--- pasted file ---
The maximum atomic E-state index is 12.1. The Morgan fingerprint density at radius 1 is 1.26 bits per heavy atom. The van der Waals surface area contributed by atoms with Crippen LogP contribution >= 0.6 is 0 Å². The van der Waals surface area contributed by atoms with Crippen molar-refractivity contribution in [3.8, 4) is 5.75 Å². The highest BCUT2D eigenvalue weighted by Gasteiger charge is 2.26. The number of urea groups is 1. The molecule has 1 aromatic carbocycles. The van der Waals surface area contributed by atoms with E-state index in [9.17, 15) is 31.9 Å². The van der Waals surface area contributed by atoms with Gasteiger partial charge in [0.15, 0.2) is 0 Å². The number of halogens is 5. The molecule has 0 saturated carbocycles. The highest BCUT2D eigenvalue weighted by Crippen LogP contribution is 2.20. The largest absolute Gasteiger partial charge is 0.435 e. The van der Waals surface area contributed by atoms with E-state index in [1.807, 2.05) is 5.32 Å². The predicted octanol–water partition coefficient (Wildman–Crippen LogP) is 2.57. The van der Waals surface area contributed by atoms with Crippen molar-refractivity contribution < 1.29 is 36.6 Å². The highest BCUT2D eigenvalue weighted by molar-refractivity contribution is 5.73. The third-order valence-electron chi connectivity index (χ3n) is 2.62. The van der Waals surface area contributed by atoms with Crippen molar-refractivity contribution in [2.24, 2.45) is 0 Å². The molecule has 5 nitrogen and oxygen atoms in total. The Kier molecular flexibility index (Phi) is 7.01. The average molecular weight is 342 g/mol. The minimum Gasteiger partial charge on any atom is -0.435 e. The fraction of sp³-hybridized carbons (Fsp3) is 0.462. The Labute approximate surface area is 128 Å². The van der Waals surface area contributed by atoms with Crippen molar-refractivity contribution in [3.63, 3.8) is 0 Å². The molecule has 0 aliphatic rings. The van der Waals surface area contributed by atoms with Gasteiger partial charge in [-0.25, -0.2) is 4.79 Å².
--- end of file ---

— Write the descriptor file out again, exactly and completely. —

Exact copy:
The maximum atomic E-state index is 12.1. The Morgan fingerprint density at radius 1 is 1.26 bits per heavy atom. The van der Waals surface area contributed by atoms with Crippen LogP contribution >= 0.6 is 0 Å². The van der Waals surface area contributed by atoms with Crippen molar-refractivity contribution in [3.8, 4) is 5.75 Å². The highest BCUT2D eigenvalue weighted by Gasteiger charge is 2.26. The number of urea groups is 1. The molecule has 1 aromatic carbocycles. The van der Waals surface area contributed by atoms with E-state index in [9.17, 15) is 31.9 Å². The van der Waals surface area contributed by atoms with Gasteiger partial charge in [0.15, 0.2) is 0 Å². The number of halogens is 5. The molecule has 0 saturated carbocycles. The highest BCUT2D eigenvalue weighted by Crippen LogP contribution is 2.20. The largest absolute Gasteiger partial charge is 0.435 e. The van der Waals surface area contributed by atoms with E-state index in [1.807, 2.05) is 5.32 Å². The predicted octanol–water partition coefficient (Wildman–Crippen LogP) is 2.57. The van der Waals surface area contributed by atoms with Crippen molar-refractivity contribution < 1.29 is 36.6 Å². The highest BCUT2D eigenvalue weighted by molar-refractivity contribution is 5.73. The third-order valence-electron chi connectivity index (χ3n) is 2.62. The van der Waals surface area contributed by atoms with Crippen molar-refractivity contribution in [2.24, 2.45) is 0 Å². The molecule has 5 nitrogen and oxygen atoms in total. The Kier molecular flexibility index (Phi) is 7.01. The average molecular weight is 342 g/mol. The minimum Gasteiger partial charge on any atom is -0.435 e. The fraction of sp³-hybridized carbons (Fsp3) is 0.462. The Labute approximate surface area is 128 Å². The van der Waals surface area contributed by atoms with Crippen molar-refractivity contribution in [3.63, 3.8) is 0 Å². The molecule has 0 aliphatic rings. The van der Waals surface area contributed by atoms with Gasteiger partial charge in [-0.25, -0.2) is 4.79 Å².